Paul Harris has not only written the definitive biography of Field Marshal Douglas Haig, but the most important book on the First World War to appear in over a decade. His judicious use of sources and impeccable research has placed Haig in the context of the terrible challenges that that terrible conflict raised. The resulting portrait presents his considerable strengths along with the fatal flaws that were to prove so disastrous in terms of the lives of British soldiers in the battles of 1916 and 1917. Above all Harris' biography underlines that it is individuals who make history, not obscure social trends.
In a century of rapid social change, the British people have experienced two world wars, the growth of the welfare state and the loss of Empire. Charles More looks at these and other issues in a comprehensive study of Britain’s political, economic and social history throughout the twentieth century. This accessible new book also engages with topical questions such as the impact of the Labour party and the role of patriotism in British identity.
In the wake of the Scottish vote on independence, questions of sovereignty, devolution, and local control have perhaps never been more salient. This book explores the evolution of the idea of national identity in modern Britain as it affected Wales. It ranges historically from the French Revolution and its aftershocks to the wide-ranging effects of World War I and on to present debates over decentralization and ties with Europe, while also offering close looks at key personalities, like Lloyd George, the first (and thus far only) Welsh prime minister. Drawing on both his extensive experience in politics and his decades of academic study, Kenneth O. Morgan has written what is likely to be the definitive work on this topic.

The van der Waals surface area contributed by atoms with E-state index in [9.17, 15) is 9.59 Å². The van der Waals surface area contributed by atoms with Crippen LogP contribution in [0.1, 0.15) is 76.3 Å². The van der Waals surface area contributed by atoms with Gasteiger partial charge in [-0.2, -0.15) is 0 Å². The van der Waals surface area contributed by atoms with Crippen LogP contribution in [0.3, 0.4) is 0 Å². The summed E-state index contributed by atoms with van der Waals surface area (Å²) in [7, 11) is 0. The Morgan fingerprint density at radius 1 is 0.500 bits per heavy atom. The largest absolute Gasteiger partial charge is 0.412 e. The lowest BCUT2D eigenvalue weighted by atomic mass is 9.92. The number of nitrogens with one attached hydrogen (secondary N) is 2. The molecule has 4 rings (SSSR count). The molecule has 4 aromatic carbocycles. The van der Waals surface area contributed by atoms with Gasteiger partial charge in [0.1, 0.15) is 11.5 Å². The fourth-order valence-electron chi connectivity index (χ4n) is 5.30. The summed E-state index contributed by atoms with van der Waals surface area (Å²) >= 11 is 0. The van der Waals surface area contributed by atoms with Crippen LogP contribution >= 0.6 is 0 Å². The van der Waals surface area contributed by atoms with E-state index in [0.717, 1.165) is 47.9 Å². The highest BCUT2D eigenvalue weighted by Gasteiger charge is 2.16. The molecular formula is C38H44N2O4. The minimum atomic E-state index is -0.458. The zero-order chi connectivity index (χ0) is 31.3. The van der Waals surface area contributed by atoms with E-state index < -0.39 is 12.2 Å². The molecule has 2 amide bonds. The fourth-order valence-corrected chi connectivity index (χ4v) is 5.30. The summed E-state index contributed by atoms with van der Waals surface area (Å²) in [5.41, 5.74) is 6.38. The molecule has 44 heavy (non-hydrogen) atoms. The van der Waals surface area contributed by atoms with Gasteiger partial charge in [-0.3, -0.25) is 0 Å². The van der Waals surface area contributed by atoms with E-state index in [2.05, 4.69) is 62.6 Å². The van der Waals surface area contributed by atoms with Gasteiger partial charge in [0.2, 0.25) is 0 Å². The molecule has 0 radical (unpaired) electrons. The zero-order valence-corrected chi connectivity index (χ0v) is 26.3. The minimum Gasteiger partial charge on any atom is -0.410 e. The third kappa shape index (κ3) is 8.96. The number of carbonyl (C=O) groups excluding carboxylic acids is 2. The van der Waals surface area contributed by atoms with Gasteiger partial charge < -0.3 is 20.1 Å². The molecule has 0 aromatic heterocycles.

This absorbing narrative history brings into sharp and lively focus a period of immense energy, creativity, and turmoil. The book opens in 1886, as the Empire is poised to celebrate Victoria's golden jubilee, and ends in 1918 at the close of the 'war to end all wars', with England knowing that an era has conclusive ended. It vividly portrays every aspect of the nation's life - political, social and cultural - carrying the reader from the wretched city slums to the bustling docks and factories, from the grand portals of Westminster to blackpool's new holiday beach, from the world of the leisured aristocracy to the trenches of the Western Front and the violent politics of the militant suffrage movement.